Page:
In my day job back in Seattle, I help writers revise and develop their work, which are often works of fiction. One of the things I’ve learned to look for is what we call the “sagging middle.”
A good story starts off with a lot of drama and tension. Things happen. Everything is new. And then, near the end, there’s a conclusion and some kind of resolution. The murderer is caught, the couple discovers true love, the orphan finds a new home.
But things get tricky in the middle. Even with the best writing, chapters can slide by while nothing about the situation changes. Everyone is just marking time, waiting for the resolution.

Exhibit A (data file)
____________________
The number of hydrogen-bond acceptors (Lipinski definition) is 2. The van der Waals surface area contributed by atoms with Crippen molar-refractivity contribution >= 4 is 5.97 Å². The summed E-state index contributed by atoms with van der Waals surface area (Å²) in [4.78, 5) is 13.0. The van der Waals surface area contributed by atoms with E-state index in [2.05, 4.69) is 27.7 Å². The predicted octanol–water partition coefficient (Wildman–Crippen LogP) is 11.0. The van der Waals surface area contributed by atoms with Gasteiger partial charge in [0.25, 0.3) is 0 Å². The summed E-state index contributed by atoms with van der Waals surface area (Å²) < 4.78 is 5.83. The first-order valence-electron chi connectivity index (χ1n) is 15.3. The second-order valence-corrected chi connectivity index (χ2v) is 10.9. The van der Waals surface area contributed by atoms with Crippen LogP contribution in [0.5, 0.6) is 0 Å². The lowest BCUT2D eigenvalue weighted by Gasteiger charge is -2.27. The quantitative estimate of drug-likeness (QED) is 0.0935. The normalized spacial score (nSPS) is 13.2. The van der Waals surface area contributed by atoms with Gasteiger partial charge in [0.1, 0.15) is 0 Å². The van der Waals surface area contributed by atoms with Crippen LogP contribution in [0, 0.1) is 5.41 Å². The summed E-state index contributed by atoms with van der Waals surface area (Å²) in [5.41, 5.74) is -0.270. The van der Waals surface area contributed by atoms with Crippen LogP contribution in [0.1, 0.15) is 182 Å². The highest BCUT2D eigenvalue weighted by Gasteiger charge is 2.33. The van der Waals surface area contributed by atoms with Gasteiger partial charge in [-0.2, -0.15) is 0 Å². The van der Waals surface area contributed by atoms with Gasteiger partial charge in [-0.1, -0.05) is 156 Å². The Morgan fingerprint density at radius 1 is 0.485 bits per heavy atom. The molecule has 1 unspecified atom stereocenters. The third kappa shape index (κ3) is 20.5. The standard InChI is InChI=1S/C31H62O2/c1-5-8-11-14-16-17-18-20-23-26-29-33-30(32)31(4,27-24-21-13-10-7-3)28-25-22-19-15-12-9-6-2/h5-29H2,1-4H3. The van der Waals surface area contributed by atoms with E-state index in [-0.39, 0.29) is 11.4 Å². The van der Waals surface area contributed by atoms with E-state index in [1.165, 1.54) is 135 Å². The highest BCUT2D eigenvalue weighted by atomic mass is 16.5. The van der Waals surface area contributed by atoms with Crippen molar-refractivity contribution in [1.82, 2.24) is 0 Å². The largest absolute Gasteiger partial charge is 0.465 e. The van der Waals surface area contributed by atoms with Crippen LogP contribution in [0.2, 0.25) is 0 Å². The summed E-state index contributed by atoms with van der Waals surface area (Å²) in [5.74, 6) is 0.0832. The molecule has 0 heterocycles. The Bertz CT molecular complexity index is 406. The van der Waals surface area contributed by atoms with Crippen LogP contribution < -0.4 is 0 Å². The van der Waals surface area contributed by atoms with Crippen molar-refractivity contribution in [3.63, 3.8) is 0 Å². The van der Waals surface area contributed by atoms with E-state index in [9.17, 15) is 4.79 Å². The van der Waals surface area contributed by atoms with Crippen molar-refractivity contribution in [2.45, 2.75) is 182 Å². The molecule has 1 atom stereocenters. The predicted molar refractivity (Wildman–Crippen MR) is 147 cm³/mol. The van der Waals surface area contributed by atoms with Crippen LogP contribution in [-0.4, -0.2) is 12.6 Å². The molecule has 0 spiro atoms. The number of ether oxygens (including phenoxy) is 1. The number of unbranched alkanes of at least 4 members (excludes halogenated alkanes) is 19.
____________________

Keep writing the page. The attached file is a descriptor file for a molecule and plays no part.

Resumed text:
About two weeks after we walked out of Le Puy, I felt like I was entering the sagging middle of France. I’d walked fifteen to thirty kilometers a day, without a break, and I was tired. The novelty of springing out of bed before dawn every day, of putting on the same clothes, and then putting one foot in front of the other, was already feeling too familiar.
It’s what Angela and Duffy Ballard, in their book A Blistered Kind of Love, called “the spectacular monotony.”
The days were blending together, and not just for us. It was about this time, somewhere between Figeac and Cahors, that I overheard this exchange:
It was mid-afternoon, and we’d stopped for a beer in an outdoor cafe before we went looking for our gite, which was somewhere outside town. While we waited, I eavesdropped on two young men behind me who also had backpacks propped beside them.
“Where are we?” one asked.
“No idea,” the other answered. “But if we’re going to wash our underwear and let it dry tonight, we must go soon.”
Such is the middle of the Camino.